Book Reviews, Middle Grades
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Heart and Soul

Heart and Soul: the story of America and African Americans, written and illustrated by Kadir Nelson.  HarperCollins, 2011, 108 pages (including bibliography, index, and chronology).  Age/interest level: 10-up.

This year’s winner of the Coretta Scott King Award (for excellence in children’s literature that reflects the African-American experience), is mostly a treasure.  Spanning the history of blacks in America, it attempts to capture the big picture, with its tribulations and triumphs, by making the narrator an elderly black woman.  It doesn’t quite work: her voice is uneven, sounding folksy and textbook-y by turns, and  some intimacy and detail are lost in a timeline that stretches from the Declaration of Independence to the election of 2008.

The narrator’s grandfather was captured in Africa in 1850 at the age of six and carried to America in a slave ship.  Joseph (as his captors named him) was sold to a plantation owner in Maryland, where he toiled from sunup to sundown on a huge plantation.  When war broke out, he made a break for freedom and joined the Union army, served at the battle of Fort Wagner and came back to Maryland at war’s end to tell his former master, “Bottom rail on top now, suh.”  Finding little opportunity in Reconstruction south, Joseph (whom the narrator calls Pap) enlisted in the U.S. cavalry and married a Seminole woman in Oklahoma, after which we lose sight of him.  His children migrated to Chicago during World War I to work in the factories, and our narrator is proud to say that her brother served in the 761st tank battalion during the next big war.  But her proudest moment brings us to the present, when she cast her vote for Barak Obama.

That ends the story, but it should start the discussion, which is a good thing.  Some of the statements made by Nelson’s everywoman narrator seem either exaggerated or erroneous, for example: “America grew up on slavery.  It was like mother’s milk to the new country, and it made her grow big and strong.  Southern planters lined their pockets with profits from slave-grown crops, and northern industries depended on them too.”  Even though slavery was essential to the antebellum southern economy, it’s a stretch to claim that the entire nation depended on it, or would not have grown as rapidly without it.  George Washington, the Father of his Country, is pictured primarily as a slave-owner.  But I’m obviously not going to have the same point of view as the average African American, and it’s profitable to at least try to understand where the other is coming from.

In spite of years of injustice and oppression, which are not debatable, our narrator loves her country and personifies the patience, hard work, and faith of her generation.  Though the black church does not receive any particular notice (unlike the Harlem Renaissance, jazz, Booker T. Washington and W.E.B. DuBois), the Bible and “the good Lord” get some credit.  The narrative ends with the sense of a battle won, elaborated in the author note.  Even while acknowledging historical injustice, he praises “the marvelous words of the Declaration of Independence.”  In other words, the cynicism that infects so much discussion about African American experience today is lacking here: America has often failed to live up to her own ideals, but there’s nothing wrong with the ideals.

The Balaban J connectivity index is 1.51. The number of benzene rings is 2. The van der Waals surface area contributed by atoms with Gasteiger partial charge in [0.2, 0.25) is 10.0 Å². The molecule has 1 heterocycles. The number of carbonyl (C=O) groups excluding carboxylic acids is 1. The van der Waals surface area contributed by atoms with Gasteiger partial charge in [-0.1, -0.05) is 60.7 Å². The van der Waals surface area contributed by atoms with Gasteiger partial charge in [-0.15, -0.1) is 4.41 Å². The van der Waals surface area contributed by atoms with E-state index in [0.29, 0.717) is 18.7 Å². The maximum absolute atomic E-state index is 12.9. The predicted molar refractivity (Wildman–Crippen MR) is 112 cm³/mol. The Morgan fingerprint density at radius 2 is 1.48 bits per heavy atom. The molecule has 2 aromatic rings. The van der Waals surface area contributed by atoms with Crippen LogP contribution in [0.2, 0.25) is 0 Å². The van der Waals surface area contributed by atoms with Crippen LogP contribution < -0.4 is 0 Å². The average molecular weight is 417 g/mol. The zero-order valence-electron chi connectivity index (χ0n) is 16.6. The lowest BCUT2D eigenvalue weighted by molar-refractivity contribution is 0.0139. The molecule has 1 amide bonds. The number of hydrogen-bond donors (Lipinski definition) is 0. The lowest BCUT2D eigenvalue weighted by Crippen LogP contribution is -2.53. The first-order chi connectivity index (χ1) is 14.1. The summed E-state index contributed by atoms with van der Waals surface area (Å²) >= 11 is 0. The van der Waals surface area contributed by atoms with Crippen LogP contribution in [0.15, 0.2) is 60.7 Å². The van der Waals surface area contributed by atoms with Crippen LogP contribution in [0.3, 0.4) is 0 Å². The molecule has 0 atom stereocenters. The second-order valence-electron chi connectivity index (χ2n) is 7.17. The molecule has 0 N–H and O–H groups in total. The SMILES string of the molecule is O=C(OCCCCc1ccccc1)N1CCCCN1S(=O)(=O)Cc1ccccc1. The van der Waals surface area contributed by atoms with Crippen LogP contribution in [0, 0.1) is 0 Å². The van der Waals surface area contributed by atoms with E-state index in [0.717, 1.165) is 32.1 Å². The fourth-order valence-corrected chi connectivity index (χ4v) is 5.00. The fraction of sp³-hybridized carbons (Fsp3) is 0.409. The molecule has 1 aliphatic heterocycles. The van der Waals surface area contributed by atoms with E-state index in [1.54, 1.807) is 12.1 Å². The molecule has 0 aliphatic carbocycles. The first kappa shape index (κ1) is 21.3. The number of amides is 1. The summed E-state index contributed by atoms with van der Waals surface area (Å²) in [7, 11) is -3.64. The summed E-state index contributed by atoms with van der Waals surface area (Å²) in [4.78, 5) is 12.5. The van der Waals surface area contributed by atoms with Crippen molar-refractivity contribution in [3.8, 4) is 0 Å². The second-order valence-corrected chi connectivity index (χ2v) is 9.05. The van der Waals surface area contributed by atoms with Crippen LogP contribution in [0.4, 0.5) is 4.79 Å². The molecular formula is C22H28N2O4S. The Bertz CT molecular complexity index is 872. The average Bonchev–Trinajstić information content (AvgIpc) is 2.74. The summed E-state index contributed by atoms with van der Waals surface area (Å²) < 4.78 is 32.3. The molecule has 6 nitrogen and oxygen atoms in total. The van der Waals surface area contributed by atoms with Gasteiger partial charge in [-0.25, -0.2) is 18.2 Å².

I noticed a few historical glitches: the reconstruction-era town of Nicodemus was in Kansas, not Oklahoma; young women were not drafted during World War II, and it’s an exaggeration to say that “black soldiers made all the difference in the [Civil] war.”  Other points can be debated, but that may be one reason why the author put the story in a single personal voice.  The paintings that illustrate every page are stunning , and some took my breath away.  I would want the book just for these, especially the picture of a daughter teaching her aged father to read, and the haunting portrait of a slave girl gazing up from a pile of white, white cotton.  Every American, whatever their color or creed or political persuasion, needs to know this story, and Heart and Soul is a good place to start.

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  1. I really enjoyed this book–it is beautiful!! While my political leanings differ from the narrator’s, I appreciated how Nelson communicates how important it must have been for people like the narrator to not only vote, but to vote for a black man. I also liked the lack of bitterness in this book–Nelson seems to really be trying to give readers a picture of how much African American history has intertwined with and is a part of “American” history. I think this would be a good companion book to use in a classroom alongside a history book–both to examine accuracy as well as to balance out the typical viewpoint in many history books.

  2. I hear you, Betsy. As much as I would like to “move on” from the slavery history, I don’t know if it’s possible; at least not for a while yet. The key is dispensing with bitterness and learning to trust each other.

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